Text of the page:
5. whatever: You are missing the point. Firewire is used for more than just external hard drives. A firewire DV camera is never going to work across USB 2.0. USB 2.0 is not deterministic, firewire is. Also firewire is peer-to-peer (no the same as P2P file sharing, — don’t even start that debate). This is what allows Firewire target mode to work. USB is has specific hosts, (master), and devices (slave). USB ports in PC’s (Macs included) are setup to be hosts only. That isn’t to say that Apple couldn’t use a USB chipset and port hardware that can also be a device (see the Gumstix Verdex embedded computer, its USB 1.1 port can be a host or a device), and then use a special cable.

    Many out there have said, “Just use an Ethernet cable for migration”. Firewire target mode is used for more than just migration. For example, if a use screws up, and renders their Mac unbootable, you can easily put it in target mode, and mount it on another Mac to fix it.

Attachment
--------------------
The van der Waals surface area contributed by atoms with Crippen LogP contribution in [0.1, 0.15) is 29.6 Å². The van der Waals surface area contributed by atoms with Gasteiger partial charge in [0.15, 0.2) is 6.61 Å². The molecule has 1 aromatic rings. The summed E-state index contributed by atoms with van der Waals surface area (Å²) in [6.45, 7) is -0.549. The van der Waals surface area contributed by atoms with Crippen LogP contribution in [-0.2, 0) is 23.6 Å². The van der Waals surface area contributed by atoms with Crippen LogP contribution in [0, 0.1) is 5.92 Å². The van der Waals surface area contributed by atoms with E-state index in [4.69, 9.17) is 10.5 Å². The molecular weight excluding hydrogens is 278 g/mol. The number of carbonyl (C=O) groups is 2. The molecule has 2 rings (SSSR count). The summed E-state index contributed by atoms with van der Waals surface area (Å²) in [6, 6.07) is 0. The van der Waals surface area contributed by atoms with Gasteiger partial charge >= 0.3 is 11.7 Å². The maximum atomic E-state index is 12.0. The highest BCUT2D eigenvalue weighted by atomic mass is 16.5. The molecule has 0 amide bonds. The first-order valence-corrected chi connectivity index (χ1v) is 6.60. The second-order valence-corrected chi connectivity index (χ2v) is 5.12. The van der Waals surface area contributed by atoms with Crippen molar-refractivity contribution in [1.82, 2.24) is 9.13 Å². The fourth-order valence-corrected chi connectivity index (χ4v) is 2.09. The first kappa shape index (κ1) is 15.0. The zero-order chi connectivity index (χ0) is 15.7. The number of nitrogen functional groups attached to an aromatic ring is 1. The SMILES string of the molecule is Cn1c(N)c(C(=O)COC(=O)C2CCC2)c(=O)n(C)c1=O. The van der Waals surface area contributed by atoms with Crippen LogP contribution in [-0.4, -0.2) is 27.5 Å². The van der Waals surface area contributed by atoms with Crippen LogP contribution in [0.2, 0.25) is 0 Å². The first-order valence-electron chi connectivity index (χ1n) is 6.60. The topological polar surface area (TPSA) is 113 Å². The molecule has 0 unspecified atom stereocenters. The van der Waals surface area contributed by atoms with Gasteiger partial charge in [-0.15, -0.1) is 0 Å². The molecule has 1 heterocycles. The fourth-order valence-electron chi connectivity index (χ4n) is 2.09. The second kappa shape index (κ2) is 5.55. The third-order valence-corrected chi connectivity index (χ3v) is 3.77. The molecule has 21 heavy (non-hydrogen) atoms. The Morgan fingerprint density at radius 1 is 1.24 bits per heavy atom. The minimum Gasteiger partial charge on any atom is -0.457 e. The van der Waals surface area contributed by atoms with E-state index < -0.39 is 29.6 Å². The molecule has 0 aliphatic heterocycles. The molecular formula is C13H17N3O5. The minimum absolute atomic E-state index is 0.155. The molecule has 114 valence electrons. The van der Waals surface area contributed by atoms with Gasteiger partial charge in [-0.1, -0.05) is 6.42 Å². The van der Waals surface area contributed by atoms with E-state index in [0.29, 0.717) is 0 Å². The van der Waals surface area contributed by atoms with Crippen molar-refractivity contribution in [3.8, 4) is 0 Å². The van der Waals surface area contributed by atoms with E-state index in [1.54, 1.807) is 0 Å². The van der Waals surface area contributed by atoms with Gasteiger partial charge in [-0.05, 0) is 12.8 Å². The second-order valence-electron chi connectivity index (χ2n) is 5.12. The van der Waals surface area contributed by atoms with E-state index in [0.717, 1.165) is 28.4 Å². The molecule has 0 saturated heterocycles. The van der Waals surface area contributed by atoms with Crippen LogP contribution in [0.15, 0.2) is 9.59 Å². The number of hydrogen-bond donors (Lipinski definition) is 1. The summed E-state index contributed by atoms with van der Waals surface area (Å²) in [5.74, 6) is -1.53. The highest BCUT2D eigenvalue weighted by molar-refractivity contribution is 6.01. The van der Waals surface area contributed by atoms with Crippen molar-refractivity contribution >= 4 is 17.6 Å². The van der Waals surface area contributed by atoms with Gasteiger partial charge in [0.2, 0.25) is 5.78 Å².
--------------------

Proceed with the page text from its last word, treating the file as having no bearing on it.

Removing firewire from the MacBook is a huge mistake, especially with all the marketing Apple has done, touting how great Macs are for things like video editting. Someone that has already has a firewire DV camera, and $1300 to spend on a new computer, isn’t going to be happy to have to either spend $700 more to get the Pro, or buy a new camera. I can guarantee you that a large number of them will just get an HP or Dell. This will certainly reduce the number of “switchers”.